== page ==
Kiernan earned his BA in Art & Design and a BA in Mass Communication with a minor in film studies from NC State University in 2002. He currently works as a freelance video and dynamic media designer. His video works and installations have been exhibited in Raleigh and Brooklyn, NY.

Greg Lindquist creates “memorial” paintings, documenting both the past and present of various industrial landscapes. This series began as a way of exploring Lindquist’s own surroundings, specifically the Williamsburg and Redhook waterfronts in Brooklyn, NY, and more recently, has expanded to include an investigation of architectural disuse and decay globally.

Lindquist earned his dual masters degree in Fine Arts (Painting) and Art History from Pratt Institute in 2007. He is the 2009-2010 Pollock Krasner Foundation Grantee and the Sally & Milton Avery Arts Foundation Grantee for the 2009 Art Omi International Artist Residency. His work has been written about in various publications including Art in America, ARTnews, Bomb Magazine, Frieze, The New York Sun, and The New York Observer. Lindquist recently participated in Frozen Moments: Architecture Speaks Back, organized by the Laura Palmer Foundation (based in Warsaw), in the Ministry of Transportation building, Tbilisi, Republic of Georgia. He writes about art for, The Brooklyn Rail, Hyperallergic, and ARTnews.

Through subtle animations, Jason Mitcham investigates why and how we use the space around us. Each of Mitcham’s animations presented in Rising Into Ruin depicts the evolving use of the land as represented through the video documentation of one of the artist’s paintings.

Mitcham was born in Greensboro, NC. He received his BFA at East Carolina University in 2002 and his MFA from the University of Florida in 2005. He is a recipient of the Elizabeth Greenshields Foundation Grant. He has had solo exhibitions in 2006 and 2008 at the Wynn Bone Gallery in Annapolis, MD. Recent group exhibitions include Visual Politics: Art and the American Experience, Santa Cruz, CA, Watch This! Emerging Filmmakers, Invisible Dog Art Center, Brooklyn, NY, Absence at the Queens Museum of Art, and The Constructed Landscape at NURTUREart, Brooklyn, NY. He currently lives and works in New York City.

Nava Lubelski and Julie Davidow, though using different techniques and media, both make art from a similar desire – to create structure. While Davidow’s paintings visually depict her influences – biology, botany, geology, cartography, and architecture – her process is focused on organizing, controlling, and making sense of the dichotomy between the natural and built environments.

Lubelski’s works begin as accidental or spontaneous spills, cuts, tears, or punctures in canvas or fabric – wounds. Using embroidery thread Lubelski repairs, mends, controls, and contains the damage. In both artists’ works, there is an attempt to provide structure and order, but the underlying sense of chaos remains, evident in Lubelski’s intentionally unfinished repairs and Davidow’s installations that spill off the canvas, spreading across the gallery wall.

Lubelski was born and raised in New York City and currently lives in Asheville, NC. Her work has been included in several exhibitions at the Museum of Arts & Design in Manhattan and has been shown recently at the Weatherspoon Art Museum in Greensboro, NC, and the Queens Museum of Art in Queens, NY. She has had solo shows with LMAKprojects in New York, OH&T Gallery in Boston and P|M Gallery in Toronto. Additional recent exhibitions have included venues in Stockholm, L.A. and Berlin. Lubelski’s work has been reviewed in The New York Times, ArtNews and The Village Voice, among other publications, and she was a featured artist in the book Contemporary Textiles: The Fabric of Fine Art, published in 2008.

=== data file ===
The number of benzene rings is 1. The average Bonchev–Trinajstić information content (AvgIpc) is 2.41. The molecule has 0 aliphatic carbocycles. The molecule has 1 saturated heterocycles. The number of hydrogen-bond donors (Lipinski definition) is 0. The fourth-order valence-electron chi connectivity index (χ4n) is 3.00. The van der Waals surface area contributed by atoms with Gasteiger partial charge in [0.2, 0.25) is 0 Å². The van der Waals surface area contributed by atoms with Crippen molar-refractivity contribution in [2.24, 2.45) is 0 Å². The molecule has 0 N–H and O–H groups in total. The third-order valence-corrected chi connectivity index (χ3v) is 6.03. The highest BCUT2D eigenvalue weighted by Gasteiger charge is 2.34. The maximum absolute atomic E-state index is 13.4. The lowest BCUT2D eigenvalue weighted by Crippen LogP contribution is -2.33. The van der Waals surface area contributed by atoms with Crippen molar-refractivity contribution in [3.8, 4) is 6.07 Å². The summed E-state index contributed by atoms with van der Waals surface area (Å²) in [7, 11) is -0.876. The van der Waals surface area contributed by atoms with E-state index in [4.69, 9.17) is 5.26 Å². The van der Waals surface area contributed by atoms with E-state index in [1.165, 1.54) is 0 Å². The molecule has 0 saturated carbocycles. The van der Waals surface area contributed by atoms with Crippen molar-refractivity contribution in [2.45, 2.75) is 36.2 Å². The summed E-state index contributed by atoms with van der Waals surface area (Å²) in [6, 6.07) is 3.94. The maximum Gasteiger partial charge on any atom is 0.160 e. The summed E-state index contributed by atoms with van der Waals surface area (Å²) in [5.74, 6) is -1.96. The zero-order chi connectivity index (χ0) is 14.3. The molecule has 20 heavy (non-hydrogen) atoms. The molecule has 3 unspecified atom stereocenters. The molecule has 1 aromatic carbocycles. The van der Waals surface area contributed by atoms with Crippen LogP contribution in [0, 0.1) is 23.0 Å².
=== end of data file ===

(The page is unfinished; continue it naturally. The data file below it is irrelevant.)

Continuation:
Lubelski has received grants from The Pollock-Krasner Foundation, the New York Foundation for the Arts, and the North Carolina Arts Council. Lubelski received a degree in Russian Literature & History from Wesleyan University and spent a year as a student in Moscow, Russia.

Julie Davidow attended New World School of the Arts in Miami from 1996-1999 on scholarship. She has exhibited at the Miami Art Museum; The National Museum of Women in the Arts in Washington, DC; The Ft. Lauderdale Museum of Art; The Tampa Museum of Art; SECCA in Winston-Salem, NC; and numerous galleries nationwide. She is the recipient of ARTslant’s 2009 First Prize Golden Frame award, the Leo & Raye Chestler Visual Arts Award, a Florida Enhancement Grant, and the New American Paintings juror’s pick Vo. 76. Her work is included in the permanent collection of the Miami Art Museum, the Girl’s Club Collection in Ft. Lauderdale, FL; Epic Miami Hotel, and many private collections. In addition, Julie is the coauthor of the book MIAMI Contemporary Artists.

Artspace, a thriving visual art center located in downtown Raleigh, brings the creative process to life through inspiring and engaging education and community outreach programming, a dynamic environment of over 30 professional artists studios, and nationally acclaimed exhibitions. Approximately 95 artists hold professional memberships in the Artspace Artists Association. Thirty-five of these artists have studios located at Artspace. Artspace is located in Historic City Market in Raleigh at the corner of Blount and Davie Streets.

Artspace is supported by the North Carolina Arts Council, the United Arts Council of Raleigh and Wake County, the Raleigh Arts Commission, individuals, corporations, and private foundations.

For further information check our NC Institutional Gallery listings, call the center at 919/821-2787 or visit (